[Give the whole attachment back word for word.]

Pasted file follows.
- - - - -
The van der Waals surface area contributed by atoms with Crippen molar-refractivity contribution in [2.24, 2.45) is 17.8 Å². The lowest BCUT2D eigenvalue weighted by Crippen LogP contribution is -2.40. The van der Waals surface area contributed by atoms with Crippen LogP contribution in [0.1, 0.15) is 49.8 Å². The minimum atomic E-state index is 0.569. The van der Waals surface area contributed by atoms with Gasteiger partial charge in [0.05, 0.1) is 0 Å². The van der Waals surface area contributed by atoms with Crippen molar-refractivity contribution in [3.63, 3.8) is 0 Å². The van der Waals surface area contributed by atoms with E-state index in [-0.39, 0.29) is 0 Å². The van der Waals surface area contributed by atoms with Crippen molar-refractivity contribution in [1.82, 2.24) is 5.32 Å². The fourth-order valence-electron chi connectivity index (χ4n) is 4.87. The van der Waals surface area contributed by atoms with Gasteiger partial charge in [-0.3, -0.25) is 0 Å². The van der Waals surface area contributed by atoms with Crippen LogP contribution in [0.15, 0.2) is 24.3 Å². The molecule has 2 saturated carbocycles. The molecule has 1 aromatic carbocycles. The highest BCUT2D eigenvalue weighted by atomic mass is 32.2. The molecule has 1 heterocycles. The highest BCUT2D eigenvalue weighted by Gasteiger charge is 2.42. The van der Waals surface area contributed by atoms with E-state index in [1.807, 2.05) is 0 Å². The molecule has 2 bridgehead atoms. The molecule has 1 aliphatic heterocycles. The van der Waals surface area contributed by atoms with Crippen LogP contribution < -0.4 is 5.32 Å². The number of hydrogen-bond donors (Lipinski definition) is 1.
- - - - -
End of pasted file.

The van der Waals surface area contributed by atoms with Crippen molar-refractivity contribution in [2.24, 2.45) is 17.8 Å². The lowest BCUT2D eigenvalue weighted by Crippen LogP contribution is -2.40. The van der Waals surface area contributed by atoms with Crippen LogP contribution in [0.1, 0.15) is 49.8 Å². The minimum atomic E-state index is 0.569. The van der Waals surface area contributed by atoms with Gasteiger partial charge in [0.05, 0.1) is 0 Å². The van der Waals surface area contributed by atoms with Crippen molar-refractivity contribution in [3.63, 3.8) is 0 Å². The van der Waals surface area contributed by atoms with E-state index in [-0.39, 0.29) is 0 Å². The van der Waals surface area contributed by atoms with Crippen molar-refractivity contribution in [1.82, 2.24) is 5.32 Å². The fourth-order valence-electron chi connectivity index (χ4n) is 4.87. The van der Waals surface area contributed by atoms with Gasteiger partial charge in [-0.3, -0.25) is 0 Å². The van der Waals surface area contributed by atoms with Crippen LogP contribution in [0.15, 0.2) is 24.3 Å². The molecule has 2 saturated carbocycles. The molecule has 1 aromatic carbocycles. The highest BCUT2D eigenvalue weighted by atomic mass is 32.2. The molecule has 1 heterocycles. The highest BCUT2D eigenvalue weighted by Gasteiger charge is 2.42. The van der Waals surface area contributed by atoms with E-state index in [1.807, 2.05) is 0 Å². The molecule has 2 bridgehead atoms. The molecule has 1 aliphatic heterocycles. The van der Waals surface area contributed by atoms with Crippen LogP contribution < -0.4 is 5.32 Å². The number of hydrogen-bond donors (Lipinski definition) is 1.